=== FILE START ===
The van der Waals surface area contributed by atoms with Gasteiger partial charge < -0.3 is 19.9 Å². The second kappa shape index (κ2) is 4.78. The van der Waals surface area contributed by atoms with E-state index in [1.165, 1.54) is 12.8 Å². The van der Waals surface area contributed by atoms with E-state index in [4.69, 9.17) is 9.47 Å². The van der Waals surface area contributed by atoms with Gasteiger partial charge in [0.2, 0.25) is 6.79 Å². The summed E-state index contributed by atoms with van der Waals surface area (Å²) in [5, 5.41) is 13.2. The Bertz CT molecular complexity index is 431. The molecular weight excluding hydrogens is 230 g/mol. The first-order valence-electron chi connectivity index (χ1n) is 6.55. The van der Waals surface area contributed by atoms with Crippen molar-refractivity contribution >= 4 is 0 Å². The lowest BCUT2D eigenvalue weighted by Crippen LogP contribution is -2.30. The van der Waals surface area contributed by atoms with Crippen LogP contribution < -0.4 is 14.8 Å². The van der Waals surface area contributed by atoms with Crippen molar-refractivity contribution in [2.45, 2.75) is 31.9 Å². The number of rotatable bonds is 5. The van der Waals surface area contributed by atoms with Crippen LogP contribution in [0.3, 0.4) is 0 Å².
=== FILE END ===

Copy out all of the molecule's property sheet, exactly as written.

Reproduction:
The van der Waals surface area contributed by atoms with Gasteiger partial charge < -0.3 is 19.9 Å². The second kappa shape index (κ2) is 4.78. The van der Waals surface area contributed by atoms with E-state index in [1.165, 1.54) is 12.8 Å². The van der Waals surface area contributed by atoms with E-state index in [4.69, 9.17) is 9.47 Å². The van der Waals surface area contributed by atoms with Gasteiger partial charge in [0.2, 0.25) is 6.79 Å². The summed E-state index contributed by atoms with van der Waals surface area (Å²) in [5, 5.41) is 13.2. The Bertz CT molecular complexity index is 431. The molecular weight excluding hydrogens is 230 g/mol. The first-order valence-electron chi connectivity index (χ1n) is 6.55. The van der Waals surface area contributed by atoms with Crippen molar-refractivity contribution >= 4 is 0 Å². The lowest BCUT2D eigenvalue weighted by Crippen LogP contribution is -2.30. The van der Waals surface area contributed by atoms with Crippen LogP contribution < -0.4 is 14.8 Å². The van der Waals surface area contributed by atoms with Crippen molar-refractivity contribution in [2.45, 2.75) is 31.9 Å². The number of rotatable bonds is 5. The van der Waals surface area contributed by atoms with Crippen LogP contribution in [0.3, 0.4) is 0 Å².